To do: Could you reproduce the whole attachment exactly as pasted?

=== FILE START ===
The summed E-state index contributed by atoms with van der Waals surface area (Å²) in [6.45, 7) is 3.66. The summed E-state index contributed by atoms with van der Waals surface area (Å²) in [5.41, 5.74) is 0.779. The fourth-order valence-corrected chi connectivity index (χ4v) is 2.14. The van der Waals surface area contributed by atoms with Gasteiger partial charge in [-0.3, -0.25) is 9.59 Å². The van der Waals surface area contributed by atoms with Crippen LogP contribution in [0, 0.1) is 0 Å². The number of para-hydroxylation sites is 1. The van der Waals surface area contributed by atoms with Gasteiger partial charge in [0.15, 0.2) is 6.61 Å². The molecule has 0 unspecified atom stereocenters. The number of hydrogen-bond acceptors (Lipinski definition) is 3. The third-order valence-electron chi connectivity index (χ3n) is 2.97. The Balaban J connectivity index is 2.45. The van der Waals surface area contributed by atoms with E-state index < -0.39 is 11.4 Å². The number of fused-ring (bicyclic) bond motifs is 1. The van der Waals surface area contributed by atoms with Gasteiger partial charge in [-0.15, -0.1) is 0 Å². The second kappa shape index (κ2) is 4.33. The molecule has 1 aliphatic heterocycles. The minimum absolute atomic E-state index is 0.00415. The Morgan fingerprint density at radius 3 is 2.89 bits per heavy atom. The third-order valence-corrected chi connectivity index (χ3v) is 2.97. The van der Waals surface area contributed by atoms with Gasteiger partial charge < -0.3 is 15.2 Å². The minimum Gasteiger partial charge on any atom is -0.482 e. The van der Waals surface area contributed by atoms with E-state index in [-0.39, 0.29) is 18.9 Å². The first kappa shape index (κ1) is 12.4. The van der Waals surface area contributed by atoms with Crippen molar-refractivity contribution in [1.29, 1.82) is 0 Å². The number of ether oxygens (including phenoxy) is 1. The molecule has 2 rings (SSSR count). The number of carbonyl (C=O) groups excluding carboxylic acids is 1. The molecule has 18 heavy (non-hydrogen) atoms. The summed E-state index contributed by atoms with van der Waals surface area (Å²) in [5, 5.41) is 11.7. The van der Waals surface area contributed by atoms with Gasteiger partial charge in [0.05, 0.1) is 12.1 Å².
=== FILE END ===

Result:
The summed E-state index contributed by atoms with van der Waals surface area (Å²) in [6.45, 7) is 3.66. The summed E-state index contributed by atoms with van der Waals surface area (Å²) in [5.41, 5.74) is 0.779. The fourth-order valence-corrected chi connectivity index (χ4v) is 2.14. The van der Waals surface area contributed by atoms with Gasteiger partial charge in [-0.3, -0.25) is 9.59 Å². The van der Waals surface area contributed by atoms with Crippen LogP contribution in [0, 0.1) is 0 Å². The number of para-hydroxylation sites is 1. The van der Waals surface area contributed by atoms with Gasteiger partial charge in [0.15, 0.2) is 6.61 Å². The molecule has 0 unspecified atom stereocenters. The number of hydrogen-bond acceptors (Lipinski definition) is 3. The third-order valence-electron chi connectivity index (χ3n) is 2.97. The Balaban J connectivity index is 2.45. The van der Waals surface area contributed by atoms with E-state index < -0.39 is 11.4 Å². The number of fused-ring (bicyclic) bond motifs is 1. The van der Waals surface area contributed by atoms with Gasteiger partial charge in [-0.15, -0.1) is 0 Å². The second kappa shape index (κ2) is 4.33. The molecule has 1 aliphatic heterocycles. The minimum absolute atomic E-state index is 0.00415. The Morgan fingerprint density at radius 3 is 2.89 bits per heavy atom. The third-order valence-corrected chi connectivity index (χ3v) is 2.97. The van der Waals surface area contributed by atoms with Gasteiger partial charge < -0.3 is 15.2 Å². The minimum Gasteiger partial charge on any atom is -0.482 e. The van der Waals surface area contributed by atoms with E-state index in [-0.39, 0.29) is 18.9 Å². The first kappa shape index (κ1) is 12.4. The van der Waals surface area contributed by atoms with Crippen molar-refractivity contribution in [1.29, 1.82) is 0 Å². The number of ether oxygens (including phenoxy) is 1. The molecule has 2 rings (SSSR count). The number of carbonyl (C=O) groups excluding carboxylic acids is 1. The molecule has 18 heavy (non-hydrogen) atoms. The summed E-state index contributed by atoms with van der Waals surface area (Å²) in [5, 5.41) is 11.7. The van der Waals surface area contributed by atoms with Gasteiger partial charge in [0.05, 0.1) is 12.1 Å².